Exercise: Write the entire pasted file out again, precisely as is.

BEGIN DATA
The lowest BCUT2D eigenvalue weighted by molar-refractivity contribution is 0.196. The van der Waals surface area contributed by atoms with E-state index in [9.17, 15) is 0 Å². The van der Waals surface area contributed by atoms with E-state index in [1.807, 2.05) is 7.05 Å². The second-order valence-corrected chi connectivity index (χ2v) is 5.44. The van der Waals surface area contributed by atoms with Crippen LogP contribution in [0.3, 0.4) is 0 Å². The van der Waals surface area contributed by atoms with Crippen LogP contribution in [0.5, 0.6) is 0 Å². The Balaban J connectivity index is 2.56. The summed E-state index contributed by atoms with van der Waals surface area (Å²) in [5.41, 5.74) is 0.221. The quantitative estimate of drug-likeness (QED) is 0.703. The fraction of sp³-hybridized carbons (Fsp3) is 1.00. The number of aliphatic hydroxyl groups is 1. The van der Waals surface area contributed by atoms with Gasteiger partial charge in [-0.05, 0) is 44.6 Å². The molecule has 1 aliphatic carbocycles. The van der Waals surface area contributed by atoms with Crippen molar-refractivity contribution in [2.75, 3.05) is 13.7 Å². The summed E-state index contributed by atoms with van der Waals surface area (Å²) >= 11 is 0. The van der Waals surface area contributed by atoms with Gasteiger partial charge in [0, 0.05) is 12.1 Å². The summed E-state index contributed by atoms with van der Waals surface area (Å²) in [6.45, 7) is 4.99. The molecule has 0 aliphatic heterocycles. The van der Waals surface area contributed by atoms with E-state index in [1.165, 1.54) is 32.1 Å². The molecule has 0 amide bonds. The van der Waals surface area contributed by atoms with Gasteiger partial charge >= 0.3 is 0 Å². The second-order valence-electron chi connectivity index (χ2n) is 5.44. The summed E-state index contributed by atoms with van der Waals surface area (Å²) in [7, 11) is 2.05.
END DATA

The lowest BCUT2D eigenvalue weighted by molar-refractivity contribution is 0.196. The van der Waals surface area contributed by atoms with E-state index in [9.17, 15) is 0 Å². The van der Waals surface area contributed by atoms with E-state index in [1.807, 2.05) is 7.05 Å². The second-order valence-corrected chi connectivity index (χ2v) is 5.44. The van der Waals surface area contributed by atoms with Crippen LogP contribution in [0.3, 0.4) is 0 Å². The van der Waals surface area contributed by atoms with Crippen LogP contribution in [0.5, 0.6) is 0 Å². The Balaban J connectivity index is 2.56. The summed E-state index contributed by atoms with van der Waals surface area (Å²) in [5.41, 5.74) is 0.221. The quantitative estimate of drug-likeness (QED) is 0.703. The fraction of sp³-hybridized carbons (Fsp3) is 1.00. The number of aliphatic hydroxyl groups is 1. The van der Waals surface area contributed by atoms with Gasteiger partial charge in [-0.05, 0) is 44.6 Å². The molecule has 1 aliphatic carbocycles. The van der Waals surface area contributed by atoms with Crippen molar-refractivity contribution in [2.75, 3.05) is 13.7 Å². The summed E-state index contributed by atoms with van der Waals surface area (Å²) >= 11 is 0. The van der Waals surface area contributed by atoms with Gasteiger partial charge in [0, 0.05) is 12.1 Å². The summed E-state index contributed by atoms with van der Waals surface area (Å²) in [6.45, 7) is 4.99. The molecule has 0 aliphatic heterocycles. The van der Waals surface area contributed by atoms with E-state index in [1.165, 1.54) is 32.1 Å². The molecule has 0 amide bonds. The van der Waals surface area contributed by atoms with Gasteiger partial charge >= 0.3 is 0 Å². The second-order valence-electron chi connectivity index (χ2n) is 5.44. The summed E-state index contributed by atoms with van der Waals surface area (Å²) in [7, 11) is 2.05.